4. Too much focus on testability[ Go to top ]

    Today we don't have frameworks that can be "unit testable" without thinking of it when designing. Unfortunatly most designer seem to think that it is ok to sacrifice Today we don't have frameworks that can be "unit testable" without thinking of it when designing. Unfortunately most designer seems to think that it is ok to sacrifice good business object design in favor of testability. That is why we have the horrible DAO pattern instead of using technologies like JDO, Hibernate and JPA. It is a common mantra so say that EJB (2.1) is bad especially entity beans. If developers had used them like objects with behavior there existence could be motivated. Up until recently I had always thought that most developers had a good knowledge of object orientation but now I think that perhaps less than 10% really understand OO. I clear indication of this is that entity bean (2.1) is accused of being complex and bloated when the real problem is its weak query language and lack of support for polymorphism.
  5. Re: Too much focus on testability[ Go to top ]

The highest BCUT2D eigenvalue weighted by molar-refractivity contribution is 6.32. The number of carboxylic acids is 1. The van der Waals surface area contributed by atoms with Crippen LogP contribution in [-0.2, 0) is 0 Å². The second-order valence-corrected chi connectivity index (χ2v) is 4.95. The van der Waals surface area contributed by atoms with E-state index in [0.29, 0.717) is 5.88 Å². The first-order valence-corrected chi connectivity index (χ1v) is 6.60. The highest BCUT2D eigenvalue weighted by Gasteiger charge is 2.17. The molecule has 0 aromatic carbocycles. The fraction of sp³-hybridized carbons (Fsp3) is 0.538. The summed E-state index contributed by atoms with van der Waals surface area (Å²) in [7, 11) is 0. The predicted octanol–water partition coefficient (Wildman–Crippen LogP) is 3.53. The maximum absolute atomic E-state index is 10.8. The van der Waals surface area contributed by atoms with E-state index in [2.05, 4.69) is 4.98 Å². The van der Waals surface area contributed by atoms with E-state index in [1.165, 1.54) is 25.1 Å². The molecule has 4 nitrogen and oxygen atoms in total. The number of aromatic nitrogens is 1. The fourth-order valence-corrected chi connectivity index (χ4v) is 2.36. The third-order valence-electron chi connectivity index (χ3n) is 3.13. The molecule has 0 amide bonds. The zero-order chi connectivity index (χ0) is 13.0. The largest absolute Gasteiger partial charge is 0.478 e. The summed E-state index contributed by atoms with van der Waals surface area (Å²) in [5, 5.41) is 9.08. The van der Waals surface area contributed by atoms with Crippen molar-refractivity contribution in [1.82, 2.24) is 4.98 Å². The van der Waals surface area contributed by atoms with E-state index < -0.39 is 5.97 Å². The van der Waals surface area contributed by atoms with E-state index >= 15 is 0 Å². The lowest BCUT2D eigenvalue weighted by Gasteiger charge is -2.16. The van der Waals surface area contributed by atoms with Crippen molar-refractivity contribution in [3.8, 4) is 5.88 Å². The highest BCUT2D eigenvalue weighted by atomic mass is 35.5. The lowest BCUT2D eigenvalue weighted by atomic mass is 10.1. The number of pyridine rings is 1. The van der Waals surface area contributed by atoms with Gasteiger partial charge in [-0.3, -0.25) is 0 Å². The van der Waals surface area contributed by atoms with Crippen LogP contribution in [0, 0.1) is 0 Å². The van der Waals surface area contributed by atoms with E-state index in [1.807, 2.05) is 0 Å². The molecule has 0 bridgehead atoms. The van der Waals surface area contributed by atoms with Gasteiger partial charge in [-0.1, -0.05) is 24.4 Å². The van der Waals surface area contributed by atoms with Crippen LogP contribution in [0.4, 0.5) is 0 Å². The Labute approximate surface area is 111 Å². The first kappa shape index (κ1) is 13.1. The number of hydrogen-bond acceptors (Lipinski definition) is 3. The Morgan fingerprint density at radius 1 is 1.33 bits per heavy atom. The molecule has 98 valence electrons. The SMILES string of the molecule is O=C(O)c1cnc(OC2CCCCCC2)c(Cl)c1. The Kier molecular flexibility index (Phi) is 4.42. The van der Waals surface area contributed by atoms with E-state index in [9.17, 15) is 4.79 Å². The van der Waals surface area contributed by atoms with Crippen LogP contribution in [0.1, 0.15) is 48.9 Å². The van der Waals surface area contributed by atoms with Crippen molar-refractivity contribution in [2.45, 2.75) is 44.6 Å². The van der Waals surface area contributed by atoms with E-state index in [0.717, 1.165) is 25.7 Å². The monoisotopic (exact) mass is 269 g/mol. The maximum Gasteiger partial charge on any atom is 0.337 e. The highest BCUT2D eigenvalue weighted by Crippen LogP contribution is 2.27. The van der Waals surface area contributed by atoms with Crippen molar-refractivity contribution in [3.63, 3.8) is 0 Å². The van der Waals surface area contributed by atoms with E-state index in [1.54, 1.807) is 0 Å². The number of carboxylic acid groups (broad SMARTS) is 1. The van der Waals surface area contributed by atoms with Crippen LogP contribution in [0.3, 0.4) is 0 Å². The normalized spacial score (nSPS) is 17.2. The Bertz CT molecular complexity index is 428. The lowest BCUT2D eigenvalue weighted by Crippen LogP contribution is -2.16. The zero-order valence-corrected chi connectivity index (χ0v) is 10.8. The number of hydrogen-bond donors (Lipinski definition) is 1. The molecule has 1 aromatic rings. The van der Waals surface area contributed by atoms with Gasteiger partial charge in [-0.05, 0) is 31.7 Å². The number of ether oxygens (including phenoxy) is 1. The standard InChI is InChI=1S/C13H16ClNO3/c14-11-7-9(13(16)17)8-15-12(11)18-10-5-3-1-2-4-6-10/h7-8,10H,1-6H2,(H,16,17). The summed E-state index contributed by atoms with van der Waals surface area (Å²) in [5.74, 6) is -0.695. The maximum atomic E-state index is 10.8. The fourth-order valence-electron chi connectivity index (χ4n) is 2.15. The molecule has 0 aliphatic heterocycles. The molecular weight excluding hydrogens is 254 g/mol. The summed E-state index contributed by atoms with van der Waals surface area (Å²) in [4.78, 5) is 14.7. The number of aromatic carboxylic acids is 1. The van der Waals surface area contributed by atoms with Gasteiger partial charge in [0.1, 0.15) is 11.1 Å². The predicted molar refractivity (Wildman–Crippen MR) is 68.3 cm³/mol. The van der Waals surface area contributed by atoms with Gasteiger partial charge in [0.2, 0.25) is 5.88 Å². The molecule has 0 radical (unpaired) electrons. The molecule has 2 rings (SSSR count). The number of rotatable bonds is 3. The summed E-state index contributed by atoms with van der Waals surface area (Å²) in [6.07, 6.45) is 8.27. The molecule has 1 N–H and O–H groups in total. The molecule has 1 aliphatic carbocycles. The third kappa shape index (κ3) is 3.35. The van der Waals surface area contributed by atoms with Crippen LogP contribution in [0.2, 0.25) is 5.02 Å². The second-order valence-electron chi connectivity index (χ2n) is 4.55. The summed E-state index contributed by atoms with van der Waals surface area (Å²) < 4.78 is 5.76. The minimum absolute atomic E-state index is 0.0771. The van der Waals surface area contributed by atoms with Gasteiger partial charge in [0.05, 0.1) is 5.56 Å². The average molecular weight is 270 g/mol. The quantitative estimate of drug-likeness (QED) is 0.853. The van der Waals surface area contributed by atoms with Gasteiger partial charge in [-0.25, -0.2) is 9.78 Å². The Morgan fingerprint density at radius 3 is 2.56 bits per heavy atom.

Unfortunately most designer seems to think that it is ok to sacrifice good business object design in favor of testability. That is why we have the horrible DAO pattern instead of using technologies like JDO, Hibernate and JPA.
    I am rather puzzled as to how this conclusion is reached. The "horrible DAO pattern" is not bad at all, if there is real remoting between Client and Server. It is somewhat bizarre if performed within a JEE container, of course. And the prime reason for this pattern being popular is probably that Sun has published "patterns" which gave them a certain leverage as well as this "pattern" being totally ignorant of the actual storage mechanism (JDO,EJB,Hibernate,PlainSQL...).
  6. Re: Too much focus on testability[ Go to top ]

    The "horrible DAO pattern" is not bad at all, if there is real remoting between Client and Server.
    Such an abstraction often makes a lot of sense from a clean layering an OO perspective. Consider for example Eric Evan's Repository pattern in DDD. That is not driven by any framework.
  7. Re: Too much focus on testability[ Go to top ]

    this "pattern" being totally ignorant of the actual storage mechanism (JDO,EJB,Hibernate,PlainSQL...).
    Well there you have it. PlainSQL it not OO in anyway. DAO is using the least common denominator. What you end up with is just shuffeling data and is not using any of the good features of JDO, Hibernate etc.
  8. Re: Too much focus on testability[ Go to top ]

    this "pattern" being totally ignorant of the actual storage mechanism (JDO,EJB,Hibernate,PlainSQL...).

    Well there you have it. PlainSQL it not OO in anyway. DAO is using the least common denominator. What you end up with is just shuffeling data and is not using any of the good features of JDO, Hibernate etc.